Something I have always noticed is that each society has stereotypes of its own. Most of them are just popular rumors that have been going around for decades, perhaps centuries. However, as we advance and grow, we understand the platitude of treating people as individuals. Instead of stereotyping groups of people. Whilst some stereotypes may be built on some level of truth, it serves as a way to falsely generalize people and individuals you don’t know. They create a misconception of how people are and how they live in other cultures, religions, or countries. Misconceptions can lead into discrimination.
The danger of a single story
In the TED talk, Chimamanda Adichie argues that knowing a single story of a person or a country can cause misunderstanding and create stereotypes. When she first went to study to the US, a woman felt sorry about her because she came from Africa, and asked her if she could listen her tribal music. Let’s us know how she felt struck by this because she is member of a middle class family in Nigeria and she doesn’t listen to tribal music.
This demonstrates how people are influenced by a single story of a country or a person, and are no aware of many other stories that could change the perception of them.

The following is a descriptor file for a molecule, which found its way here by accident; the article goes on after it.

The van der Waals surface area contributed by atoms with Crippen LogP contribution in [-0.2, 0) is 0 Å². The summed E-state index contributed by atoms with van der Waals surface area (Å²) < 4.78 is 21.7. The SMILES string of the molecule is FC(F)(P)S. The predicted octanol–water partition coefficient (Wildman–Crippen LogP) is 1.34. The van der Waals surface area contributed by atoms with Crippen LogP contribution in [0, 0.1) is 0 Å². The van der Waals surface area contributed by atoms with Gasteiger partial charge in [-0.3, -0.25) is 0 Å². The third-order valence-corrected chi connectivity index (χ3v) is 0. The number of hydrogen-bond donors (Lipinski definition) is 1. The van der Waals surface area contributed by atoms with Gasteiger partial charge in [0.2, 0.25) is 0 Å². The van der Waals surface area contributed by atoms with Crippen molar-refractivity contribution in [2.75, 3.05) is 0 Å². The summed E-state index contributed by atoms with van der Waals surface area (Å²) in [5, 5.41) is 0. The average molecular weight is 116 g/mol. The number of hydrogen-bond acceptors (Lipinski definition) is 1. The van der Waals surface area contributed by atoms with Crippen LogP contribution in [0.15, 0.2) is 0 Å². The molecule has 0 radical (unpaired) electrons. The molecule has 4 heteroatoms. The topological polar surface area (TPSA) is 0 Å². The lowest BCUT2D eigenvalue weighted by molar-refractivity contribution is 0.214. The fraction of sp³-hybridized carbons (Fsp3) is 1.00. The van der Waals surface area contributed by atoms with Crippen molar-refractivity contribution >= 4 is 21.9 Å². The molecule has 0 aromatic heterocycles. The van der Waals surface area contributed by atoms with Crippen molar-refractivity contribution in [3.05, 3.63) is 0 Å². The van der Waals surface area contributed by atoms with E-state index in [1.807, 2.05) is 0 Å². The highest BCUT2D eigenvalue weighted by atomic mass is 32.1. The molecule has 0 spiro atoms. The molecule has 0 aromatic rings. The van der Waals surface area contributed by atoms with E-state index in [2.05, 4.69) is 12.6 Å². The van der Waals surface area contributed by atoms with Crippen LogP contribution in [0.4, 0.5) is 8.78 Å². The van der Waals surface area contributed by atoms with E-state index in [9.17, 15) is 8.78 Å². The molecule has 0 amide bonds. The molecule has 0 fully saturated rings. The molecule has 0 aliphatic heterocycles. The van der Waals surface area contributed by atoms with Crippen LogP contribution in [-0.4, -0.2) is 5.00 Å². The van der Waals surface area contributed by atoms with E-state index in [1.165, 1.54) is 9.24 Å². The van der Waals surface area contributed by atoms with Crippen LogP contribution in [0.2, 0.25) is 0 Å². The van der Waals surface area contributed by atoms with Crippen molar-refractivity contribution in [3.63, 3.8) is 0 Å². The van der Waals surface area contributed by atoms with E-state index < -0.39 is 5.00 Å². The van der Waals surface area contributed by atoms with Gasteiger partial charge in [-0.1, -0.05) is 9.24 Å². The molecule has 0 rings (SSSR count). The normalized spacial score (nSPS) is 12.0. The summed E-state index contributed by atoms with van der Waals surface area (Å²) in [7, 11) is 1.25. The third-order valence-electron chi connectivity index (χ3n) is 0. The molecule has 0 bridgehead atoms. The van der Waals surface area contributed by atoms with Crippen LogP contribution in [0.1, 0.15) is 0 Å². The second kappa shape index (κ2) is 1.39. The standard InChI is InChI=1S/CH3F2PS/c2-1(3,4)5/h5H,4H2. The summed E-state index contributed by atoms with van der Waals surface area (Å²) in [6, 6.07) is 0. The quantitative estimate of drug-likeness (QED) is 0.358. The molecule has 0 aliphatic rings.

Like Chimamanda, I’ve lived through a similar experience. A group of friends I made in a cruise ship, asked me where I came from. When I said Guatemala, their immediate response was: Do you live in houses? I said that we did. Then, they kept asking questions like: Do you have toilets? What do you eat? It was my first time travelling alone, and I felt completely shocked to see what people thought of us as a whole.
Stereotypes are harmful, even when they might not seem like it. I personally hate stereotypes. The fact that people think I should act one way because of my sex, personality, or nationality. Not okay. I hate all of this because people are creating a concept of me based in what they think they know, but not in who I really am.
As the new generation, we should do something to avoid this problem. We can start changing our perception of stereotypes. It is important to be aware that all stereotypes are bad because it causes prejudgment. We should learn to respect and understand other cultures, religions, and countries. This could avoid many problems such as discrimination. And more importantly we should teach newer generations to respect each other regardless of their differences. With all of this we can change our perception of the stereotypes that are deeply rooted in our society and make of this a better society.
Irvin Himmel once said, “No one has ever made himself great by showing how small someone else is.”
So how do we attack stereotypes while trying to solve the problems of our day? We do it by treating everyone as individuals, and when you respect each person as an individual, it reinforces a humbleness within ourselves. An urge to be compassionate enough to reach across the aisle to solve problems. Someone elses’ problem becomes my problem because we all are on the road of life and we all deserve the pursuit of happiness. And once we have this unity, we can achieve much more than we ever could individually.3